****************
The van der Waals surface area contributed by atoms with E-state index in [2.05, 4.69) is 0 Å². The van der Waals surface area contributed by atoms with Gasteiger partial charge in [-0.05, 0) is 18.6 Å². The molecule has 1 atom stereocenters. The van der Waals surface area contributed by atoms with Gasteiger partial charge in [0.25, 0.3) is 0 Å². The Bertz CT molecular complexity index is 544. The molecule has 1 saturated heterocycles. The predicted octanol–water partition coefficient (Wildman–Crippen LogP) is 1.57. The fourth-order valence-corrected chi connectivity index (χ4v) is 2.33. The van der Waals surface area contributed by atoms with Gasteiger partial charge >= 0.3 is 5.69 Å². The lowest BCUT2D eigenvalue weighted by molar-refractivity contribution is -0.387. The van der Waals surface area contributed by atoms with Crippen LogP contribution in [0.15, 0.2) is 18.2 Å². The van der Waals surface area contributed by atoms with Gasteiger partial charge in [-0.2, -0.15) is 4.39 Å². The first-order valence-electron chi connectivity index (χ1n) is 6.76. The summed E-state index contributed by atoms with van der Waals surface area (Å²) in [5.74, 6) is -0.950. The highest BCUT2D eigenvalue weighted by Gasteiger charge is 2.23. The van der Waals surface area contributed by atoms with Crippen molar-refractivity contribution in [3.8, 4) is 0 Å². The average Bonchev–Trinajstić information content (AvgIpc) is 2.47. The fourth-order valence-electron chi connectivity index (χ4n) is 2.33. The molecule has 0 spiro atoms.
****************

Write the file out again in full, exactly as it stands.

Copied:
The van der Waals surface area contributed by atoms with E-state index in [2.05, 4.69) is 0 Å². The van der Waals surface area contributed by atoms with Gasteiger partial charge in [-0.05, 0) is 18.6 Å². The molecule has 1 atom stereocenters. The van der Waals surface area contributed by atoms with Gasteiger partial charge in [0.25, 0.3) is 0 Å². The Bertz CT molecular complexity index is 544. The molecule has 1 saturated heterocycles. The predicted octanol–water partition coefficient (Wildman–Crippen LogP) is 1.57. The fourth-order valence-corrected chi connectivity index (χ4v) is 2.33. The van der Waals surface area contributed by atoms with Gasteiger partial charge >= 0.3 is 5.69 Å². The lowest BCUT2D eigenvalue weighted by molar-refractivity contribution is -0.387. The van der Waals surface area contributed by atoms with Crippen LogP contribution in [0.15, 0.2) is 18.2 Å². The van der Waals surface area contributed by atoms with Gasteiger partial charge in [-0.2, -0.15) is 4.39 Å². The first-order valence-electron chi connectivity index (χ1n) is 6.76. The summed E-state index contributed by atoms with van der Waals surface area (Å²) in [5.74, 6) is -0.950. The highest BCUT2D eigenvalue weighted by Gasteiger charge is 2.23. The van der Waals surface area contributed by atoms with Crippen molar-refractivity contribution in [3.8, 4) is 0 Å². The average Bonchev–Trinajstić information content (AvgIpc) is 2.47. The fourth-order valence-electron chi connectivity index (χ4n) is 2.33. The molecule has 0 spiro atoms.